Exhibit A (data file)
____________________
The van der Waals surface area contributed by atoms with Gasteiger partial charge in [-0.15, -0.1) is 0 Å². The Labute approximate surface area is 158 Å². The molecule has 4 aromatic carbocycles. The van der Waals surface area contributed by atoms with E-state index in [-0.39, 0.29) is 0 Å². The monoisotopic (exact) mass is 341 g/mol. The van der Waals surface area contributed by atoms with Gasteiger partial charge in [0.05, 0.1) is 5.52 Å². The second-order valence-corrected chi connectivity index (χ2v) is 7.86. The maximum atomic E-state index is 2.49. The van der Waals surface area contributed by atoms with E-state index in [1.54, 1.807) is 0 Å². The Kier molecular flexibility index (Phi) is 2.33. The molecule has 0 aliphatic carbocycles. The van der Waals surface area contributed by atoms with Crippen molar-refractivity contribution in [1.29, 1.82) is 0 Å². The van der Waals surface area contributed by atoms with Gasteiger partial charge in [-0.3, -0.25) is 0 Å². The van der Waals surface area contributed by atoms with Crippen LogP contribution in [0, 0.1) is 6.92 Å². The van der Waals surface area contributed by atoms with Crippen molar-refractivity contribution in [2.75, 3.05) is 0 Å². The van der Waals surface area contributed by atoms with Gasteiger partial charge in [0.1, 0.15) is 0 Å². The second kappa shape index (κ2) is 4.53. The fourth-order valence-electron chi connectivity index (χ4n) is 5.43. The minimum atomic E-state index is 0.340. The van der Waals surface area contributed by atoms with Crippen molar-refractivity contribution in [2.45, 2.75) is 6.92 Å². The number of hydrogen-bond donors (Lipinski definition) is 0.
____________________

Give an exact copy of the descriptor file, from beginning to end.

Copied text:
The van der Waals surface area contributed by atoms with Gasteiger partial charge in [-0.15, -0.1) is 0 Å². The Labute approximate surface area is 158 Å². The molecule has 4 aromatic carbocycles. The van der Waals surface area contributed by atoms with E-state index in [-0.39, 0.29) is 0 Å². The monoisotopic (exact) mass is 341 g/mol. The van der Waals surface area contributed by atoms with Gasteiger partial charge in [0.05, 0.1) is 5.52 Å². The second-order valence-corrected chi connectivity index (χ2v) is 7.86. The maximum atomic E-state index is 2.49. The van der Waals surface area contributed by atoms with E-state index in [1.54, 1.807) is 0 Å². The Kier molecular flexibility index (Phi) is 2.33. The molecule has 0 aliphatic carbocycles. The van der Waals surface area contributed by atoms with Crippen molar-refractivity contribution in [1.29, 1.82) is 0 Å². The van der Waals surface area contributed by atoms with Gasteiger partial charge in [-0.3, -0.25) is 0 Å². The van der Waals surface area contributed by atoms with Crippen LogP contribution in [0, 0.1) is 6.92 Å². The van der Waals surface area contributed by atoms with Crippen molar-refractivity contribution in [2.75, 3.05) is 0 Å². The van der Waals surface area contributed by atoms with Gasteiger partial charge in [0.1, 0.15) is 0 Å². The second kappa shape index (κ2) is 4.53. The fourth-order valence-electron chi connectivity index (χ4n) is 5.43. The minimum atomic E-state index is 0.340. The van der Waals surface area contributed by atoms with Crippen molar-refractivity contribution in [2.45, 2.75) is 6.92 Å². The number of hydrogen-bond donors (Lipinski definition) is 0.